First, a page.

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Volvo Cars to explore fossil-free steelmaking technology

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Car manufacturing underway at Luqiao manufacturing plant in China.

Volvo Cars is teaming up with Swedish steelmaker SSAB to jointly explore the development of fossil-free, high quality steel for use in the automotive industry.

HYBRIT was started by SSAB, iron ore producer LKAB and energy firm Vattenfall.

It aims to replace coking coal, traditionally needed for iron ore-based steelmaking, with fossil-free electricity and hydrogen.

The result is expected to be the world’s first fossil-free steelmaking technology, with virtually no carbon footprint.

As part of the collaboration, Volvo Cars will be the first car maker to secure SSAB steel made from hydrogen-reduced iron from HYBRIT’s pilot plant in Luleå, Sweden. This steel will be used for testing purposes and may be used in a concept car.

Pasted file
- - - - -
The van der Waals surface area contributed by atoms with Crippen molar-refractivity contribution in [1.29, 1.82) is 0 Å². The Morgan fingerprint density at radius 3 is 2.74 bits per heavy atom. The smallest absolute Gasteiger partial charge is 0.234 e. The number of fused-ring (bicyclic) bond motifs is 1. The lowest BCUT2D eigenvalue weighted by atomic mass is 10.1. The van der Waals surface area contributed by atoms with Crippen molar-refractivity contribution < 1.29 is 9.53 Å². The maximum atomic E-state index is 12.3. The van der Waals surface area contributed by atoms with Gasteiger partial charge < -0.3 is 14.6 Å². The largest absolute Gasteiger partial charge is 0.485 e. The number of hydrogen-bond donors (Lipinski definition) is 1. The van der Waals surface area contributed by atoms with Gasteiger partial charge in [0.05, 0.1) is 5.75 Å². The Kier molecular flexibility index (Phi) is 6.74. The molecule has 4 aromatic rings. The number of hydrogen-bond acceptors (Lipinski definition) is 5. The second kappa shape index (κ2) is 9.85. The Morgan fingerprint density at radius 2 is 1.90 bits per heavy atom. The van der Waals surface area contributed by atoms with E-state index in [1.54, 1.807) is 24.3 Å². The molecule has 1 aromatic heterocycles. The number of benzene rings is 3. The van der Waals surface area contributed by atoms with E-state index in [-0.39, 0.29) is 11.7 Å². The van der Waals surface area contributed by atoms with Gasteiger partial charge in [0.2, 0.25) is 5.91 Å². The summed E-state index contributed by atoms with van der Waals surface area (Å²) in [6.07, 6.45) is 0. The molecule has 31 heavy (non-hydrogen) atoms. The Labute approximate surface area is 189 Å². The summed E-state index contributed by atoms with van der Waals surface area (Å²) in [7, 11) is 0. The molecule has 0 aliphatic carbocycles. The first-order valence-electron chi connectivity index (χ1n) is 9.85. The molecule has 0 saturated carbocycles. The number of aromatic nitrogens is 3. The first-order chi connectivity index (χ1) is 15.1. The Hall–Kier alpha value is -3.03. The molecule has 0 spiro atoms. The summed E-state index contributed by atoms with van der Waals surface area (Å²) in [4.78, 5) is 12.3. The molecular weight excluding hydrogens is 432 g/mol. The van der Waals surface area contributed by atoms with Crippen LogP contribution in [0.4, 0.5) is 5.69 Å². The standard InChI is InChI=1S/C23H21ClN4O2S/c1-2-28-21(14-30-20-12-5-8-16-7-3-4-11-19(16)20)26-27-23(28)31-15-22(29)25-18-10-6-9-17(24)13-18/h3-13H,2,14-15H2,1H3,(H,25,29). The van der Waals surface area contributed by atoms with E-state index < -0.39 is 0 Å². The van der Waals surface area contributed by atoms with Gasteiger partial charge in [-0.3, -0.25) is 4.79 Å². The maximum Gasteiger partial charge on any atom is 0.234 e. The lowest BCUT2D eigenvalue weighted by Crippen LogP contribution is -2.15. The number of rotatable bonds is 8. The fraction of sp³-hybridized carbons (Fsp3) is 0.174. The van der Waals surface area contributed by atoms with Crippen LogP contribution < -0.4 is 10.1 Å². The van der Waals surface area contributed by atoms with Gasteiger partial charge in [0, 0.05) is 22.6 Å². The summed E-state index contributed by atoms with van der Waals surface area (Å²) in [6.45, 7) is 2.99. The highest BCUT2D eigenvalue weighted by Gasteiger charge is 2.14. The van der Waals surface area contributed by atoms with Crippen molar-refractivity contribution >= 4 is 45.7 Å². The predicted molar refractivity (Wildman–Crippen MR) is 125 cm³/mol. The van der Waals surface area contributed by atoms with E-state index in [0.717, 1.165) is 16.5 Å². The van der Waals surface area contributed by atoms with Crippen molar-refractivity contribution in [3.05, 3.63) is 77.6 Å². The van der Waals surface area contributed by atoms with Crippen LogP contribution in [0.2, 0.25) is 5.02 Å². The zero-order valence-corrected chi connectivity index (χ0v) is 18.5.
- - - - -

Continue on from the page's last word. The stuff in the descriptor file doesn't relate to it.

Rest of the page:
In 2026, SSAB aims to supply the market with fossil-free steel at a commercial scale. Volvo Cars aim to also be the first car maker to use fossil-free steel for its own production cars.

“As we continuously reduce our total carbon footprint, we know that steel is a major area for further progress,” said Håkan Samuelsson, chief executive at Volvo Cars.

“The collaboration with SSAB on fossil-free steel development could give significant emission reductions in our supply chain.”

The global steel industry accounts for around seven percent of global direct carbon emissions, due to the fact that the industry is currently dominated by an iron ore-based steel making technology, using blast furnaces depending on coking coal.

For Volvo Cars, the CO2 emissions related to steel and iron production for its cars amount to around 35 percent in a traditionally powered car and 20 percent in a fully electric car of the total CO2 emissions from the material and production of the components going into the car.

In the short term, these and other steps aim to reduce the life cycle carbon footprint per car by 40 percent between 2018 and 2025.
By 2040, Volvo Cars’ ambition is to be a climate neutral company.

Source: MotorPress